Those are the five most common points on a frame set to consider when attempting to evaluate a frame set's geometric integrity.  Having this knowledge at hand will make it much easier to see problems immediately, rather than later when the Street Restoration project is completed, only to find that the bicycle will not ride correctly.


When considering a bicycle and attempting to evaluate its geometric integrity, look at the bicycle from a distance.  Eye the bicycle from different angles.  Does anything look bent?  Does the front wheel sit in the middle of the forks?  How about the rear wheel's position?  If you see anything that is even a little bit  suspect, look closer.

An early seventies Mercier looked just fine at first glance and rode all but perfectly.  However, just after test riding the bicycle and while taking pictures of it, I happened to glance at the left fork blade.  It was curved where no curve should be.  The forks were bent.  When I took the time to stand back and have a look, sure enough.  The center line of the fork set did not run parallel to the center line of the head tube.  Further investigation revealed a front wheel that did not sit centered between the fork blades.  How did I manage to miss this major frame deficiency issue?

In all fairness to me, I acquired the Mercier several years ago before I had learned how to properly inspect a vintage road bicycle.  The bicycle had belonged to a lady who said that she rode it rarely and the appearance of the bicycle supported her claim.  The Mercier was nice and shiny.  What could possible be wrong with such a little used bicycle?  As it turned out, plenty!  But I didn't bother to investigate at the time.

If, after observing the bicycle from a distance, you feel that there is cause for concern, look closer.

Look closely at the paint, when looking for “is it bent?”.  The paint at the bend will most likely be cracked and/or even starting to peel.  If you see cracked paint, especially if the rest of the paint is good, look closer at the spot.  You might see a wrinkle in the tubing itself.  WATCH OUT!  If the tubing is wrinkled, you will most likely be taking the frame set to an expert for a very costly repair.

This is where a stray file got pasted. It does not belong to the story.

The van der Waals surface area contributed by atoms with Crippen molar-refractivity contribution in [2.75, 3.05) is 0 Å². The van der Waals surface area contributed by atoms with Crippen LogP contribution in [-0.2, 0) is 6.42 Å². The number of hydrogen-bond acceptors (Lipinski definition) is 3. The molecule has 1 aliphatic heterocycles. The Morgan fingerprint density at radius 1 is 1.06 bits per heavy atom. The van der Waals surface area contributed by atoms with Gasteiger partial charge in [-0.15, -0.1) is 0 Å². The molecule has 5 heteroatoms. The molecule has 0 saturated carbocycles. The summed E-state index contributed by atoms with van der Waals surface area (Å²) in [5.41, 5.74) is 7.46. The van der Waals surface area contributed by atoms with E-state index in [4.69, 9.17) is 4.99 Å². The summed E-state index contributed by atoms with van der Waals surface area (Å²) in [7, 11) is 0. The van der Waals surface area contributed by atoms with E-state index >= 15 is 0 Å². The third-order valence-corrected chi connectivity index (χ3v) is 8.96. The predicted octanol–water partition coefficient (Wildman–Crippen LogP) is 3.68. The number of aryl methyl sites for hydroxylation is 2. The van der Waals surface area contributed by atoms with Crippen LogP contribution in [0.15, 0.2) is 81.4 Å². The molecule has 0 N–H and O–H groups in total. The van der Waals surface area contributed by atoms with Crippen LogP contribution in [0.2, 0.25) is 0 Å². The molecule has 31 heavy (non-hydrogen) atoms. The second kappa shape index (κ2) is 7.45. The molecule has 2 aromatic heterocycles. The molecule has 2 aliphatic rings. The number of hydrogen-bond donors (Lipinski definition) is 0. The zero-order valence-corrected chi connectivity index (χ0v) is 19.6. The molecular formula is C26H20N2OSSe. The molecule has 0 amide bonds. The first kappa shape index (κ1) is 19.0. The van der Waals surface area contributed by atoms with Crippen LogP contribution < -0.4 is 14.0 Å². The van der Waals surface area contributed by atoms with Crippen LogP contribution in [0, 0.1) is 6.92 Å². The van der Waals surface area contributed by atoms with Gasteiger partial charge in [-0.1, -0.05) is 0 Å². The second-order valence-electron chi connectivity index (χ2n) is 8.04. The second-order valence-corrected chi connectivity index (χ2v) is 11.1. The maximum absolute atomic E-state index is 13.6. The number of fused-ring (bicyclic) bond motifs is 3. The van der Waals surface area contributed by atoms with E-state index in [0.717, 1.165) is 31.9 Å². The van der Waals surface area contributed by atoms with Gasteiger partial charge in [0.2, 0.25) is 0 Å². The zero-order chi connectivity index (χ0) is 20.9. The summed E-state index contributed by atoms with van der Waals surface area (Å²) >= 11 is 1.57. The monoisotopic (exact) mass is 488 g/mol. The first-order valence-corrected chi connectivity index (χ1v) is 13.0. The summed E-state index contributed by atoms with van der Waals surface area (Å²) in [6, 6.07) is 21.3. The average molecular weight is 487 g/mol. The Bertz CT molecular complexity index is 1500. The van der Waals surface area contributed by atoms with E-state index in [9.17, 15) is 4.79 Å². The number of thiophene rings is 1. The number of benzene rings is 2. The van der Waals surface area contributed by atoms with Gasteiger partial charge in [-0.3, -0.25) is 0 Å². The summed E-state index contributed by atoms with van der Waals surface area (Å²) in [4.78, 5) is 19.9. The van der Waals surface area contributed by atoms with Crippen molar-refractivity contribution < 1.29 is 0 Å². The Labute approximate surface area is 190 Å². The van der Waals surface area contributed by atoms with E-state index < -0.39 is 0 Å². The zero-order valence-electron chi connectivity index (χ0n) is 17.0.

If possible, take the bicycle for a test ride but be very careful!  Test riding can be dangerous!  These days, I do not test ride any bicycle until I have thoroughly inspected it.  However, if a bicycle looks to be reasonably well kept and there is sufficient air in the tires, I will test ride a bicycle without a full inspection.  I do, however, ensure that it is safe to ride.  But I will not go fast…  And a good thing that I don't go fast.

A gorgeous Olmo Grand Prix dumped me on my right shoulder with-in the first five feet of riding the bike.  The Olmo looked to be in excellent condition, except for the inadequately tightened rear axle quick release skewer which I was unaware of at the time.  In my backyard, I mounted the Olmo and pressed on the right pedal.  The rear wheel popped out of the rear drops.  The back end of the bicycle went up.  And over I went, landing hard on my right shoulder.  I hurt for several days after.  Always check a bike over carefully before trusting it!

While test riding a bicycle, I get up a wee bit of speed.  With balance established, I slowly try to remove my hands from the bars.  This does not mean that I throw my hands above my head in a Tour de France victory salute.  It means, one finger tip at a time, I relax my hold on the bars.  I am trying to determine if the bicycle wants to pull one way or the other.  A tendency to pull will become immediately apparent!  The very next thing I do, if "pull" manifests itself, is stop letting go of the bars and get off of the bicycle.  The frame set is likely bent.  Or the forks are bent.  Perhaps both have suffered damage.  The point is, the bicycle is not safe to continue riding.

There are, of course, other ways to determine if a frame set is bent or not.  However, the hands off is definitely the quickest and easiest.  That said, the hands off method is also the most DANGEROUS.  I do not recommend that you actually try it even though I am stupid enough to do so on a regular basis.

Ride the bicycle slowly through a puddle and beyond for a short distance.  Stop, get off and look at the tracks left by the tires.  It there are two sets of tracks, something might be bent.

Or you can hang the bicycle from two thin but strong strings.  Begin by making sure that the wheels are properly mounted and secured in the drops-outs.  Using a single strand for each wheel, hang the bicycle upside-down.  Ensure that the knots on the wheels are in the middle of the rims.  Now look at the bicycle.  Do the wheels remain parallel to each other and to the center-line of the bicycle?  If so, chances are that all is well.  If the front wheel cocks this way or that, repeat the hanging process a few times.  It the wheel persists on cocking, the frame or forks are probably bent.

As mentioned, there is a pretty good chance that any vintage road bicycle found these days will have suffered from a bang or two over the years.  Little bends at certain places are not all that difficult to deal with and most Local Bike Shops should be able to help with repairs.  Some frame issues will create the "deal breaker" situation, unless you really want that particular bicycle.

With dent and bend issues addressed, what else could possible be wrong with an old frame or fork set?  Mother Nature and oxidation (RUST) can certainly be an issue and so can the guy who decided, for whatever reason, to modify his ride.